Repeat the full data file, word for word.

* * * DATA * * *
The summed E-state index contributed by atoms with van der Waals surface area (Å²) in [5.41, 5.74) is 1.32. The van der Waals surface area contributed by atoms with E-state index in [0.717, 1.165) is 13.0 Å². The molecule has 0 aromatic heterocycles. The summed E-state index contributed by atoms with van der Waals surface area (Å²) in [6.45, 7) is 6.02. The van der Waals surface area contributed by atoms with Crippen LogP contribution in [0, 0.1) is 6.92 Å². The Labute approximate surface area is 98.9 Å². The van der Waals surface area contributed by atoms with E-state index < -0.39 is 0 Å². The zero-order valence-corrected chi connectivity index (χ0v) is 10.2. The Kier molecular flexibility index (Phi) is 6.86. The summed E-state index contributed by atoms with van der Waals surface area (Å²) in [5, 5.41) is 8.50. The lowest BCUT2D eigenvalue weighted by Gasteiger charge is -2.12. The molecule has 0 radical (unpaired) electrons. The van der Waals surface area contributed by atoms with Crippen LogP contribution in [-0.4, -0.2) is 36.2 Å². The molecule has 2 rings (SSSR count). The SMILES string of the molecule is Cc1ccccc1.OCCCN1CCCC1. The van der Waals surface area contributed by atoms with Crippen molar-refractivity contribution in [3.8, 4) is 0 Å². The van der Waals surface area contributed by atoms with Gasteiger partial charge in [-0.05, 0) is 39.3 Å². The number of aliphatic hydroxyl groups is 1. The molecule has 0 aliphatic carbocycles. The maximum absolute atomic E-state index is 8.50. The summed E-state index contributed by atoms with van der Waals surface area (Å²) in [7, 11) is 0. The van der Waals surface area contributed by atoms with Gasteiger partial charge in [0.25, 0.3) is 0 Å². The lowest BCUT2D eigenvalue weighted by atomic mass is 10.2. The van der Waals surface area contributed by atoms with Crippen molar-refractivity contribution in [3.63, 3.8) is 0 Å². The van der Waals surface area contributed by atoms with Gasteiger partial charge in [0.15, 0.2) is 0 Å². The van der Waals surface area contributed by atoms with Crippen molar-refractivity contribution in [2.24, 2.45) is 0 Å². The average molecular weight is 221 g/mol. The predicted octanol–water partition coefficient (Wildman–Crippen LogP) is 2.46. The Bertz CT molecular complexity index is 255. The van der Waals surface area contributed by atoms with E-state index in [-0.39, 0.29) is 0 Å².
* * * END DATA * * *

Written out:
The summed E-state index contributed by atoms with van der Waals surface area (Å²) in [5.41, 5.74) is 1.32. The van der Waals surface area contributed by atoms with E-state index in [0.717, 1.165) is 13.0 Å². The molecule has 0 aromatic heterocycles. The summed E-state index contributed by atoms with van der Waals surface area (Å²) in [6.45, 7) is 6.02. The van der Waals surface area contributed by atoms with Crippen LogP contribution in [0, 0.1) is 6.92 Å². The Labute approximate surface area is 98.9 Å². The van der Waals surface area contributed by atoms with E-state index < -0.39 is 0 Å². The zero-order valence-corrected chi connectivity index (χ0v) is 10.2. The Kier molecular flexibility index (Phi) is 6.86. The summed E-state index contributed by atoms with van der Waals surface area (Å²) in [5, 5.41) is 8.50. The lowest BCUT2D eigenvalue weighted by Gasteiger charge is -2.12. The molecule has 0 radical (unpaired) electrons. The van der Waals surface area contributed by atoms with Crippen LogP contribution in [-0.4, -0.2) is 36.2 Å². The molecule has 2 rings (SSSR count). The SMILES string of the molecule is Cc1ccccc1.OCCCN1CCCC1. The van der Waals surface area contributed by atoms with Crippen molar-refractivity contribution in [3.8, 4) is 0 Å². The van der Waals surface area contributed by atoms with Gasteiger partial charge in [-0.05, 0) is 39.3 Å². The number of aliphatic hydroxyl groups is 1. The molecule has 0 aliphatic carbocycles. The maximum absolute atomic E-state index is 8.50. The summed E-state index contributed by atoms with van der Waals surface area (Å²) in [7, 11) is 0. The van der Waals surface area contributed by atoms with Gasteiger partial charge in [0.25, 0.3) is 0 Å². The lowest BCUT2D eigenvalue weighted by atomic mass is 10.2. The van der Waals surface area contributed by atoms with Crippen molar-refractivity contribution in [3.63, 3.8) is 0 Å². The van der Waals surface area contributed by atoms with Gasteiger partial charge in [0.15, 0.2) is 0 Å². The van der Waals surface area contributed by atoms with Crippen molar-refractivity contribution in [2.24, 2.45) is 0 Å². The average molecular weight is 221 g/mol. The predicted octanol–water partition coefficient (Wildman–Crippen LogP) is 2.46. The Bertz CT molecular complexity index is 255. The van der Waals surface area contributed by atoms with E-state index in [-0.39, 0.29) is 0 Å².